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Water resources are limited in arid locations such as Tucson Basin. Residential development in the Tucson Mountains to the west of Tucson, Arizona, is limited by groundwater resources. Groundwater samples were collected from fractured bedrock and alluvial aquifers surrounding the Tucson Mountains to assess water quality and recharge history through measurement of stable O, H, and S isotopes; tritium; and 14C. Most groundwater is a mixture of different ages but is commonly several thousand years old. A few sampling locations indicated a component of water recharged after the above-ground nuclear testing of the mid 1950s, and these sites may represent locations near where the aquifer receives present-day recharge. The Tucson Mountains also host sulfide deposits associated with fractures and replacement zones; these locally contribute to poor-quality groundwater. Projections of future climate predict intensifying drought in southwestern North America. In the study area, a combination of strategies such as rainwater harvesting, exploitation of renewable water, and low groundwater use could be used for sustainable use of the groundwater supply.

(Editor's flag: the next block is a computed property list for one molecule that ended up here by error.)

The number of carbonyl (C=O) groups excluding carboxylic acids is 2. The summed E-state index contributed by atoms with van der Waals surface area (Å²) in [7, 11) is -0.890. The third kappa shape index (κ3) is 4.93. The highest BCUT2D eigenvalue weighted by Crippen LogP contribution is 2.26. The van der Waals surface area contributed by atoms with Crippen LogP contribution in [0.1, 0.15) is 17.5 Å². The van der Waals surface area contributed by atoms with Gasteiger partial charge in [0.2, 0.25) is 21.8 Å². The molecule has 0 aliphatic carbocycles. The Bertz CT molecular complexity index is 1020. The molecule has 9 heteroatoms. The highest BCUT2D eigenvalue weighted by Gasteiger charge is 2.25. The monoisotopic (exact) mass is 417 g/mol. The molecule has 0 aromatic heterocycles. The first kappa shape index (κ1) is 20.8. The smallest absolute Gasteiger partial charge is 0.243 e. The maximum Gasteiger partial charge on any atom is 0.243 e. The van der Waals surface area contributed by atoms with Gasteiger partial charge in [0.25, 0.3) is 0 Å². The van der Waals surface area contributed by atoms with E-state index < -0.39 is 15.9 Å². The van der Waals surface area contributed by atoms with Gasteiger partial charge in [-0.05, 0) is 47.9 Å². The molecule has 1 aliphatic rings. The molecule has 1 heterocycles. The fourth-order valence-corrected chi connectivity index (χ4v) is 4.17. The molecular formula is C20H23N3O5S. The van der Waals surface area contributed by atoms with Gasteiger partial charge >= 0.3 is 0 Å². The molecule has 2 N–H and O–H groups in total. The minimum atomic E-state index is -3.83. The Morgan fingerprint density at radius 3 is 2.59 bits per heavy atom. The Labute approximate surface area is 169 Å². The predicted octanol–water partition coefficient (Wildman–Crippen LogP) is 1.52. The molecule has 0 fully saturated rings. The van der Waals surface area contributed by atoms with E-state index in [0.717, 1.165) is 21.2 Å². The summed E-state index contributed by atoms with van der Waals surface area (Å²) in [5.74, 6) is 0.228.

This study examines the social-psychological drivers of conservation action among landowners in Minnesota. In particular, we apply an integrated norm activation theory to understand landowner conservation behavior. Data were collected through a self-administered mail survey of 3,000 landowners in La Crescent and Reno Watersheds in Southeastern Minnesota and analyzed using structural equation modeling. Study findings show that landowners’ conservation action is driven by their feelings of personal obligation, and beliefs about whether one is capable of taking actions to influence outcomes (i.e., self-efficacy). Landowners who feel a sense of personal obligation and believe that their actions can make a difference are more likely to take conservation actions. Further, landowners who believe it is their personal responsibility to protect water and perceive social expectations are more likely to develop feelings of personal obligation. Importantly, this study highlights the role of self-efficacy as an activator of personal norm, as well as a driver of conservation behavior. Our study suggests that strategies that appeal to landowners’ sense of personal responsibility and self-expectations, promote conservation action as a social norm, and build landowners’ self-efficacy or confidence in their ability to make a difference, are likely to be successful.
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